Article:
Wednesday 22 January 2020

Stress of GAA's top jobs must be tackled - Christie

The workload on inter-county magagers must be addressed says former Dublin player Paddy

Jim Gavin juggled the demands of his career and managing Dublin with great success
Jim Gavin juggled the demands of his career and managing Dublin with great success

The GAA world was left stunned when Jim Gavin announced his departure as Dublin boss last Saturday afternoon but it didn't come as any surprise to Paddy Christie, having seen the enormous hours involved and the stress surrounding inter-county management.

The former Dublin defender marvels at Gavin's ability to "run the whole show and coordinate everything" as he guided the Dubs to six All-Ireland SFC titles during his seven-year reign, amazingly losing just one championship game during that period.

Given his involvement with DCU's Sigerson Cup side, Christie had many dealings with Gavin in recent years and highlighted the "anti-social" hours which he would regularly contact him at due to the demands of the job.

"We'd be in conversation a couple of times and it was always at quite anti-social times when you'd be talking to him on the phone. I'd assume that was because they were the only times that he had," DCU boss Christie said at yesterday's draw for the Electric Ireland Higher Education championships.

"They weren't early, I won't say how late they were. I think John Costello is in the same boat, the CEO of the county board. He does strange hours and he sends emails at strange hours.


"Emails you'll get away with because no one has to answer them but phone calls are a different kettle of fish. It's lovely to see the game developing and counties developing and players developing.

"It's lovely to see all that happening but I don't know how it's going to be reconciled with an amateur game, that's the problem. That's going to be a problem in years to come."

With the requirements on inter-county players increasing every season - the latest ERSI report reckoned that up to 31 hours per week is spent on senior county commitments by players - Christie is of the opinion that the stress on managers is reaching breaking point.

The Ballymun Kickhams clubman worries that inter-county management is becoming unsustainable and he feels that the GAA need to act before it is too late, with the offer of career breaks to those involved mooted as a possible solution in future years.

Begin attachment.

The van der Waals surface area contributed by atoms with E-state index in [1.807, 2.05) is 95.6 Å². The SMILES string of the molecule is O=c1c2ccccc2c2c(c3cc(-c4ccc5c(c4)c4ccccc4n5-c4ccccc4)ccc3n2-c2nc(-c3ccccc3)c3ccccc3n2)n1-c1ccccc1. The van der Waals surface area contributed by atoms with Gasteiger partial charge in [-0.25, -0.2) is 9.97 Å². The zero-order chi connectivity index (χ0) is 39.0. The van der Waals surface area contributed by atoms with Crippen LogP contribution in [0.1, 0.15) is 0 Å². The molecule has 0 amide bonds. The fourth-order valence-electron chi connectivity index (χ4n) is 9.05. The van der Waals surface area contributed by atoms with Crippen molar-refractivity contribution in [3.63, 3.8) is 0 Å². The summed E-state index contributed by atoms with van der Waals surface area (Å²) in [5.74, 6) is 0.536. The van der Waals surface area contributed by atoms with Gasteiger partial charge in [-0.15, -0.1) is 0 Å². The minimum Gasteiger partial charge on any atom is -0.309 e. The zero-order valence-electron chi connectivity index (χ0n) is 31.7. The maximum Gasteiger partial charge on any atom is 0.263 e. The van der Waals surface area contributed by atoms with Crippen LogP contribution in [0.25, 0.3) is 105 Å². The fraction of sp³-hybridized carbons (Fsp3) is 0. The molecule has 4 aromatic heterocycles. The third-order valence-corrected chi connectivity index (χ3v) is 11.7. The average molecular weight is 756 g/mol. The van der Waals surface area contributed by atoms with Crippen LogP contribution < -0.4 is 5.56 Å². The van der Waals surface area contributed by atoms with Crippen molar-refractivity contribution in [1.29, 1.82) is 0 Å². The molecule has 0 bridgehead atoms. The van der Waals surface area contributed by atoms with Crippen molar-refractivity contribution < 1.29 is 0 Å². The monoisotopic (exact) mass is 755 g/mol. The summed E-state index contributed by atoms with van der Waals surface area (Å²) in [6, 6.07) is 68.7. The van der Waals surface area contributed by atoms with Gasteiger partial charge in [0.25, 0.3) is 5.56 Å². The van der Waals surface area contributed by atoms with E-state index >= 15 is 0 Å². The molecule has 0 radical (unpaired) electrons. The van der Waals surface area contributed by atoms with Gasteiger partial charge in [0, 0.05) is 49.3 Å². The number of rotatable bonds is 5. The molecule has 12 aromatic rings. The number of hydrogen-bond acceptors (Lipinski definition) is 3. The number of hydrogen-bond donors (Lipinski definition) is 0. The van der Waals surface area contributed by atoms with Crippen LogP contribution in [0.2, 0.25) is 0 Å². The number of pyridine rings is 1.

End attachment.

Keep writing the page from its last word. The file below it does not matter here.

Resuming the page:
"It's a very dangerous question but I don't know how people can keep on doing this, the amount of effort involved. There's so many different aspects to the whole preparation and somebody has to coordinate all of them," the former All-Star said.

"That person has a lot on their plate, it's a full-time job. It's just too much work, the workload is enormous. It's getting to the point where it will have to be cut back or they'll have to make a big decision, the GAA, on where managers are going.

"It's grand saying 'if you're a principal of a school that you can take a few phone calls and things like that' but it doesn't work like that, schools are busy places.

"And no matter what profession you're in, I don't know if any profession really wants someone to be a ghost of a person or someone who's half there.

"I don't think any organisation would want anyone high up to be involved in or having a semi-involvement, they'd want somebody that's committed and I think anyone that's involved with the GAA at inter-county management level, they can't master the art of bi-location so it's a difficult job.


"Ultimately, I think the GAA will have to have a long hard look at things and maybe look at the likes of people taking career breaks and that, stress-wise I can only imagine what some of these fellas are going through."

As regards Gavin's successor, Christie reckons that his former team-mate Dessie Farrell "has to be top of the pick because of what he's done" as an All-Ireland-winning manager at minor and U-21 with many of the current senior stars coming up through the ranks under his tutelage.

Christie - who will play no part in the new Dublin set-up as he is involved as coach with the Tipperary footballers under David Power for 2020 - insists that the man to lead the Dubs forward will have to be willing to drop everything to do the job properly, and he doesn't envy the stress that comes with the high-profile position.

"You have to be prepared to put your whole life on hold and whether it's Dessie or Pat Gilroy or Declan Darcy or any of these guys who are prepared to do that, can these guys justify taking two or three years out of their life?

"You're going to be successful or close to being successful, it means you're looking at going into the end of November until the end of August, that's what you're looking at every time so it's a big commitment."

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